In this New Yorker article, Roger Angell looks back at the championship season of the Boston Red Sox, and finds that the Sox remind him of another team.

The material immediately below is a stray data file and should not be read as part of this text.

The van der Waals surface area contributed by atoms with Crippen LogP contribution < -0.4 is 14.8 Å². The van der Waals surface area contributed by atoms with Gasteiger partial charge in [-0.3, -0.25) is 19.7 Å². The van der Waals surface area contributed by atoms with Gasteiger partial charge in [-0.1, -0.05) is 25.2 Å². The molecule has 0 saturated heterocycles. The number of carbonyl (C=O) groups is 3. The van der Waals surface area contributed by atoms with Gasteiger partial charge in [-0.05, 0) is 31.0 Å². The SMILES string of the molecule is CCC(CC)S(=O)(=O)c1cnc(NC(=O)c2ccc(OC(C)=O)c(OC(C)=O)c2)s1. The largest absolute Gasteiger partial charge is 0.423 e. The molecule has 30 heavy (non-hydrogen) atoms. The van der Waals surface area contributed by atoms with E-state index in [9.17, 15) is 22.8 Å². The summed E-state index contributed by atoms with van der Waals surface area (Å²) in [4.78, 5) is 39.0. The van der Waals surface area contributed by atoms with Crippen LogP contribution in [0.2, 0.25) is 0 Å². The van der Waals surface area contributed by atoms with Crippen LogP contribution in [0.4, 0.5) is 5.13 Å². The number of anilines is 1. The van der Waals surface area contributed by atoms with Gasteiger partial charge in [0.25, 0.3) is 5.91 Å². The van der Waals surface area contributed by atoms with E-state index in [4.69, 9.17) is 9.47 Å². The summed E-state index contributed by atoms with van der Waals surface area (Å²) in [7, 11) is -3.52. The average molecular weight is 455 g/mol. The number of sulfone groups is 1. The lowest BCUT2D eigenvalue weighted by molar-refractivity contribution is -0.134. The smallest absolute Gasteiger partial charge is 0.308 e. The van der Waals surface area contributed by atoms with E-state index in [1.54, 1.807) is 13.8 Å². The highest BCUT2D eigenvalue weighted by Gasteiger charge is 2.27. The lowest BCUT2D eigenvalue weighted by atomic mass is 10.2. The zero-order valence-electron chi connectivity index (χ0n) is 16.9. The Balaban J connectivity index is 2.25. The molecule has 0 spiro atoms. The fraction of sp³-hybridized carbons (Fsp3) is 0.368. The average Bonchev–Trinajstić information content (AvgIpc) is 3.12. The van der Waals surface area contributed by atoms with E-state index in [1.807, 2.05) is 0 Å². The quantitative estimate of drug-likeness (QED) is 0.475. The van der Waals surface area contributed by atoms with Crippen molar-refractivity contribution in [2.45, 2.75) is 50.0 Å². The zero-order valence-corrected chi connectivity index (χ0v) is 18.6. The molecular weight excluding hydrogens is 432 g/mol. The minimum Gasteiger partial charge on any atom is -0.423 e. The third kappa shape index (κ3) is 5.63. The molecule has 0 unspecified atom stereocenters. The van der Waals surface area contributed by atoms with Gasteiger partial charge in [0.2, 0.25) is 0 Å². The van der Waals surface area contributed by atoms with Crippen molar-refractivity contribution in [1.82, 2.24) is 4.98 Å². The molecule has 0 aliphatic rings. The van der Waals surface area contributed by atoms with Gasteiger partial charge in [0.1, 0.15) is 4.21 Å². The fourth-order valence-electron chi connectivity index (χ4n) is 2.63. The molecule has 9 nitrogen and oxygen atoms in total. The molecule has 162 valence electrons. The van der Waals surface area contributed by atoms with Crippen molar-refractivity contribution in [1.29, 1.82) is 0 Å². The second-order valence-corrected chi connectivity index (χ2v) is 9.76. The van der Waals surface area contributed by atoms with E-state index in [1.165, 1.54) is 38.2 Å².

"Watching the unkempt Red Sox brought back to me a different frazzled and talented bunch, the 1982 Milwaukee Brewers, who lost a seven-game World Series to the Cardinals that year. Three veteran swingers in their lineup—Ben Ogilvie, Cecil Cooper, and Gorman Thomas—combined for a hundred and five homers that season, while two others, Paul Molitor and Robin Yount, were heading for the Hall of Fame. Grunge and three-day beards were a specialty with the frowzy Thomas, who wore the same pair of lucky stockings in every game of the year, and Pete Vuckovich, a hulking right-handed starter who later played the heavy in the movie “Major League.” Despite resemblances, the style gap (and the income gap) between the two teams is hard to grasp. These Brewers were working guys, grizzled clubhouse rats who lingered over their card games, and later helped out behind the bar at Cesar’s Inn, a nearby factory-clientele bar owned by manager Harvey Kuenn and his wife, Audrey. It would never have occurred to Harvey’s Wallbangers (as they were known) to goof around like adolescents in the clubhouse or the dugout; they were grown men, and private. Were they better hitters than the 2004 Red Sox? Maybe not."